Of that total water resource for the South East corner, half of it is contained behind the wall of Wivenhoe, so that monster dam contains water worth $2.6 Billion for the Government.
Now perhaps you can see why they maintain the level at 100 percent. 

PS  It seems that at SEQ Water Home Page, they have changed the way they explain the amount of water being released from Wivenhoe to now read as follows:
We are currently releasing 90 cubic metres per second through one gate and also using the hydro to release a total of around 100 cubic metres per second downstream for water supply purposes and dropping levels back to Full Supply Level.
 Wivenhoe Dam is currently 101.2%. Twin Bridges is inundated.
Depending on inflows, this flow will continue during this week.
Local Councils have been consulted in relation to the release strategy.


For Tony’s earlier contributions scroll down here:


8 Responses to The Value of Water to the Queensland Government: A Note from Tony

  1. spangled drongo January 25, 2011 at 4:43 pm #


    SEQwater is very nervous at present to release information. I’ve been trying to find out what the mitigation strategy is for the new, 3rd stage Hinze but they haven’t yet supplied any info. From a construction engineer I happened to find that they really can’t release below 2nd stage 100% except for environmental flows which is only a trickle.
    The gate that sits on top of the 2nd stage spilway is open and this is releasing all inflows.

    But the problem is in this weather, how much rain are we gonna get? Like they say, if you’ve got an empty dam it’s a great mitigator, if you’ve got a full dam it’s a great water supply but how do you have both?
    If we got a serious cyclone we would need both dams nearly empty.

  2. gavin January 25, 2011 at 6:14 pm #

    Damned if you do, damned if you don’t……….seems SEQW can wash a goodly number of customers out to sea if they go on napping.

    It’s my view however that any sizeable lake should absorb a direct hit from a cloud burst or two with only a moderate rise backed up behind your controlled weir.

    “Brimanship” as our natural response to drought must become the new age art of AGW

  3. TonyfromOz January 25, 2011 at 6:32 pm #

    my brother has been in the SES, (both on the Gold Coast, in Canberra, and now back on the Gold Coast) for nigh on 25 years now, and in the position he has now, he has access to a lot of data. He told me that even though Hinze is now at Stage Three, they are still only holding the maximum for Stage 2, 161,000 ML. Stage Three will see Hinze able to hold 310,000ML, but even though completed there’s something about the spillway that they are still testing. However, during the recent ‘dump’. I was checking those dam levels daily, and at one stage (Wednesday, reported Thursday) I saw Hinze at around 186,000, and all gone by the next reporting day. Again those percentage figures are at the lower interactive chart at that SEQ dam level site.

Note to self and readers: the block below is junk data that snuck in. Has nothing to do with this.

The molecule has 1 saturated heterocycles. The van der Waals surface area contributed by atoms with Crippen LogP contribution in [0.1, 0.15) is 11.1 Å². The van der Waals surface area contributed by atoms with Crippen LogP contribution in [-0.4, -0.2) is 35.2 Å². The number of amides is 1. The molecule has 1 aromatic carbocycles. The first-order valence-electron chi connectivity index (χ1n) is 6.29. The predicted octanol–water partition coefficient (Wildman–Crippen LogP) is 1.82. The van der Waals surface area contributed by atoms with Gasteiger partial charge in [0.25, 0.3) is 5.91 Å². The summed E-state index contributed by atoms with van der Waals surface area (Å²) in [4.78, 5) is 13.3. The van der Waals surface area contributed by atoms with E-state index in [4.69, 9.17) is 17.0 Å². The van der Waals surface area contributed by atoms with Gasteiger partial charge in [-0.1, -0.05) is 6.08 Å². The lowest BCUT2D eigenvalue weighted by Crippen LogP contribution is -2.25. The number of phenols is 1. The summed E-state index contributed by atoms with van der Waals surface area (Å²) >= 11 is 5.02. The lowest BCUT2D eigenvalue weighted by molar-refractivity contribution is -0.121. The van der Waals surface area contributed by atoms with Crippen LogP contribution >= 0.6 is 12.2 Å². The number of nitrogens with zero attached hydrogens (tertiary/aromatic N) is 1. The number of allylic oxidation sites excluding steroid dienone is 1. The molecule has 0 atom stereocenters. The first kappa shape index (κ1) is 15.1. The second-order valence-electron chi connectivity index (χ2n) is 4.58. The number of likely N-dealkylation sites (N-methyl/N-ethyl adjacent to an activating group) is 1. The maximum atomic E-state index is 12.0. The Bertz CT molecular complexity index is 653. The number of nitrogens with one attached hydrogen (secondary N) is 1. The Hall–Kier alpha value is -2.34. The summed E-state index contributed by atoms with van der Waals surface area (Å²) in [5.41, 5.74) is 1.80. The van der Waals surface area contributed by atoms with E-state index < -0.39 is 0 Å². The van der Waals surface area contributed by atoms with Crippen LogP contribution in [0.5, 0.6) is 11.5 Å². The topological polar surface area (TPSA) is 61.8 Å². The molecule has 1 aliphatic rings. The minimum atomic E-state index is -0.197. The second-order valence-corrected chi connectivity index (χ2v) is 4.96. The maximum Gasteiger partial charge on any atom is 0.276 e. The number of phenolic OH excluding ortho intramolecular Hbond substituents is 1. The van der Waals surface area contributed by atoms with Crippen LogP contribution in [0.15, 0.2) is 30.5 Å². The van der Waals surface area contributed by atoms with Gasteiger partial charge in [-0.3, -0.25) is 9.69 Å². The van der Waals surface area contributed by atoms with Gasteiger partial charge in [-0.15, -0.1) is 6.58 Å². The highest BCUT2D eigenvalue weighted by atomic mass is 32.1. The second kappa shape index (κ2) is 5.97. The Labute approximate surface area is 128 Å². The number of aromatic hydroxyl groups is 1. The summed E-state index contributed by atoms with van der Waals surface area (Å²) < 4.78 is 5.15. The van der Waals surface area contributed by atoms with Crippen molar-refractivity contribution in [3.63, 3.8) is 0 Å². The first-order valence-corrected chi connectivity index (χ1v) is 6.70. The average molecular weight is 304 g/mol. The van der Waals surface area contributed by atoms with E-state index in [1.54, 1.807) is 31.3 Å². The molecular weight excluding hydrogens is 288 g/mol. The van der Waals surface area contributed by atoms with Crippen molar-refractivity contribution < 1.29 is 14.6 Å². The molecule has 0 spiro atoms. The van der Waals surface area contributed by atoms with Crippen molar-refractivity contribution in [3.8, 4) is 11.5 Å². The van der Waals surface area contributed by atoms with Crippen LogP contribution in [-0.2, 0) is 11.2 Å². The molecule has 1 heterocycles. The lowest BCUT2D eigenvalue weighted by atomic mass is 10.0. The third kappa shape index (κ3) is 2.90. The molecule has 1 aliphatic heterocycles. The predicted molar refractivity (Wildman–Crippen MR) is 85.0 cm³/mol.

4. spangled drongo January 25, 2011 at 7:04 pm #

    “Brimanship” as our natural response to drought must become the new age art of AGW

    gav, I think you’ll find that it all happened a lot worse a long time ago even before AGW and us were a worried look in our mothers’ eye.

  5. gavin January 25, 2011 at 7:45 pm #

    SD; as the old hand in the measurement game, I gota ask did you ever own as stereo amp with twin meters up front? Thats when you have to know if they are volts, amps or power?

    Any way you like and especially on the peaks they don’t say much about the tune

  6. spangled drongo January 25, 2011 at 8:07 pm #


    This construction bloke said that they had a quarry that they had created to extend the wall [it must have been inside the dam and at a level above the stage 2 spillway but below stage 3] that they had to tidy up before they could fill the dam any further and I got the impression it was this problem that was preventing them from putting more water in, not a mitigation policy. I hope not.

  7. TonyfromOz January 25, 2011 at 8:50 pm #

    When my brother in the SES mentioned that to me, and also about some problem with the design of the new spillway, I just thought he might have been gilding the lily a bit, and scaremongering, but you’re more than five stages of separation from him.
    Odd that I should now have heard that twice.

    Sort of explains all the ballyhoo about opening the new Dam to Stage Three, and then not bothering to allow it to fill, following a huge ‘dump’ like that, leaving it precisely at 100% for Stage two.